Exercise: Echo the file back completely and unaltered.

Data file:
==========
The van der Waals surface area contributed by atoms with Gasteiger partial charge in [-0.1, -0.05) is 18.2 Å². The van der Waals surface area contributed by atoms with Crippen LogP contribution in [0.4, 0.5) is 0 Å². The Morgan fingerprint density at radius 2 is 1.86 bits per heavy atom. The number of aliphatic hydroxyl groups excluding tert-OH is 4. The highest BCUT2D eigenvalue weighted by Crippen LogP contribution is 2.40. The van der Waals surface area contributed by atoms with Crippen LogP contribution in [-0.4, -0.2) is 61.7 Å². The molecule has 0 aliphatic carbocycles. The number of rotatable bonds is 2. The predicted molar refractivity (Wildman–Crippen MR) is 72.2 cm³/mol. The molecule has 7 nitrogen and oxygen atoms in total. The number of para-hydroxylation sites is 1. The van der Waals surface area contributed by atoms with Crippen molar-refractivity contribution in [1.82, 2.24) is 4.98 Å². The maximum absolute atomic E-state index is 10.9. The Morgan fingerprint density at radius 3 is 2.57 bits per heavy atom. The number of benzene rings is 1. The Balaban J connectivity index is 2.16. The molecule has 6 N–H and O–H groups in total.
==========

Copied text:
The van der Waals surface area contributed by atoms with Gasteiger partial charge in [-0.1, -0.05) is 18.2 Å². The van der Waals surface area contributed by atoms with Crippen LogP contribution in [0.4, 0.5) is 0 Å². The Morgan fingerprint density at radius 2 is 1.86 bits per heavy atom. The number of aliphatic hydroxyl groups excluding tert-OH is 4. The highest BCUT2D eigenvalue weighted by Crippen LogP contribution is 2.40. The van der Waals surface area contributed by atoms with Crippen LogP contribution in [-0.4, -0.2) is 61.7 Å². The molecule has 0 aliphatic carbocycles. The number of rotatable bonds is 2. The predicted molar refractivity (Wildman–Crippen MR) is 72.2 cm³/mol. The molecule has 7 nitrogen and oxygen atoms in total. The number of para-hydroxylation sites is 1. The van der Waals surface area contributed by atoms with Crippen molar-refractivity contribution in [1.82, 2.24) is 4.98 Å². The maximum absolute atomic E-state index is 10.9. The Morgan fingerprint density at radius 3 is 2.57 bits per heavy atom. The number of benzene rings is 1. The Balaban J connectivity index is 2.16. The molecule has 6 N–H and O–H groups in total.